Personal Liberty Digest™ will be upgraded this weekend to reflect a dynamic new look and mobile-friendly viewing to enhance your experience! Plus, we'll be providing even more of the compelling content you've come to expect, delivered in a whole new way!

  Comments Subscribe to Personal Liberty News Feed Subscribe to Personal Liberty

Fatty Food Changes Brain

NEWMARKET, Ontario (UPI) —  A first-of-its-kind device called a sutureless aortic valve, used in aortic valve replacement, was successful in a 94-year-old patient, a Toronto surgeon says.

Dr. Kevin Teoh, a cardiac surgeon at Southlake Regional Health Centre in Newmarket, Ontario, said the procedure uses a first-of-its-kind device called a sutureless aortic valve, primarily used to treat aortic stenosis, a condition in which the valve narrows and becomes stiff, restricting blood flow out of the heart.

In traditional aortic valve replacement surgery, a damaged valve is replaced with a sutured valve which requires time-consuming and sometimes difficult-to-thread sutures to hold the valve in place, Teoh said. Teoh is one of the first to adopt the procedure in North America.

“For patients considered to be at high risk for cardiac surgery, including the elderly or those who suffer from other conditions such as lung disease, kidney disease or poor heart function, the sutureless valve is a valuable tool,” Teoh said in a statement. “It allows us to perform a very straightforward surgery that reduces the operating time as well as the risk to the patient when compared to traditional sutured valves.”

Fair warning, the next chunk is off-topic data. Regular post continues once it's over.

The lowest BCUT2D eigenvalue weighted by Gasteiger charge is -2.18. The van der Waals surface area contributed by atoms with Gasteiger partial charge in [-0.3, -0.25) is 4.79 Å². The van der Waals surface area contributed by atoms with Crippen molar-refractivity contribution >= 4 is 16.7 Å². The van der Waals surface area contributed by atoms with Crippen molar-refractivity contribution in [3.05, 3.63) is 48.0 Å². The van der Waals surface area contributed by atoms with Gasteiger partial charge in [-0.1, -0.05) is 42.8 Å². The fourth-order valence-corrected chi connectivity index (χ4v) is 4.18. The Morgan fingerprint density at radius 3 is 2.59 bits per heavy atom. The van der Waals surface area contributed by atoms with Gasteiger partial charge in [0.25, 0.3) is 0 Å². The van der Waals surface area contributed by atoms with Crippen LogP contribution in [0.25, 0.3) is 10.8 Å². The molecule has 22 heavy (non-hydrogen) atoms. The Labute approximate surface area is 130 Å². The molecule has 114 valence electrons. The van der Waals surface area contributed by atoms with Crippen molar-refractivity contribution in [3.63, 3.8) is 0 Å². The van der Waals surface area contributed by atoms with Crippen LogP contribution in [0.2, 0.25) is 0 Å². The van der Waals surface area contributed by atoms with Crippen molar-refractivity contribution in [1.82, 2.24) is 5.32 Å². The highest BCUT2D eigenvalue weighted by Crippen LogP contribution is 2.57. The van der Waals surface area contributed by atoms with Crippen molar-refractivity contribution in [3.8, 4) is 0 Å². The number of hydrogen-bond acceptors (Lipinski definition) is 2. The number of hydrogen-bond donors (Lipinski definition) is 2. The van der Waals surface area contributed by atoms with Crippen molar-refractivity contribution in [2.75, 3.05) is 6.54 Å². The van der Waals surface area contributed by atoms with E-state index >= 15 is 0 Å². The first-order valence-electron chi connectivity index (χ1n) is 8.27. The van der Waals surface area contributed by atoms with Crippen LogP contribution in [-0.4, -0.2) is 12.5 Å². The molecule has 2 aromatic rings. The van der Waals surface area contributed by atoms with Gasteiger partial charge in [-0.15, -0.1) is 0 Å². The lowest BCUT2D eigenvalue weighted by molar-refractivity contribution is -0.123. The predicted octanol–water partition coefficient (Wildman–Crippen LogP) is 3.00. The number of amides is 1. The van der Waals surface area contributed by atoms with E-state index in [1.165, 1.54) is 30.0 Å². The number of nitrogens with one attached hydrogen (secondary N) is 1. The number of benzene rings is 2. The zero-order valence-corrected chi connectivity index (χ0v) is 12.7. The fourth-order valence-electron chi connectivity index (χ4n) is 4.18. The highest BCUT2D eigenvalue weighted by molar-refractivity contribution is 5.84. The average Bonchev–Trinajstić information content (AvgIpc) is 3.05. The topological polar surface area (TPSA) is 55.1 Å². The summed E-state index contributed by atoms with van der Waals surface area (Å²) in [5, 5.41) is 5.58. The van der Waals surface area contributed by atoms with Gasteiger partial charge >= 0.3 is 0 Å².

Southlake is one of only five North American hospitals that have adopted the device, formally called the Perceval sutureless valve by Toronto-based Sorin Group, which is approved for use in Europe but not yet available in the United States, Teoh said.

UPI - United Press International, Inc.

Since 1907, United Press International (UPI) has been a leading provider of critical information to media outlets, businesses, governments and researchers worldwide.

Facebook Conversations

Join the Discussion:
View Comments to “Fatty Food Changes Brain”

Comment Policy: We encourage an open discussion with a wide range of viewpoints, even extreme ones, but we will not tolerate racism, profanity or slanderous comments toward the author(s) or comment participants. Make your case passionately, but civilly. Please don't stoop to name calling. We use filters for spam protection. If your comment does not appear, it is likely because it violates the above policy or contains links or language typical of spam. We reserve the right to remove comments at our discretion.

Is there news related to personal liberty happening in your area? Contact us at


Sign Up For Personal Liberty Digest™!

PL Badge

Welcome to,
America's #1 Source for Libertarian News!

To join our group of freedom-loving individuals and to get alerts as well as late-breaking conservative news from Personal Liberty Digest™...

Privacy PolicyYou can opt out at any time. We protect your information like a mother hen. We will not sell or rent your email address to anyone for any reason.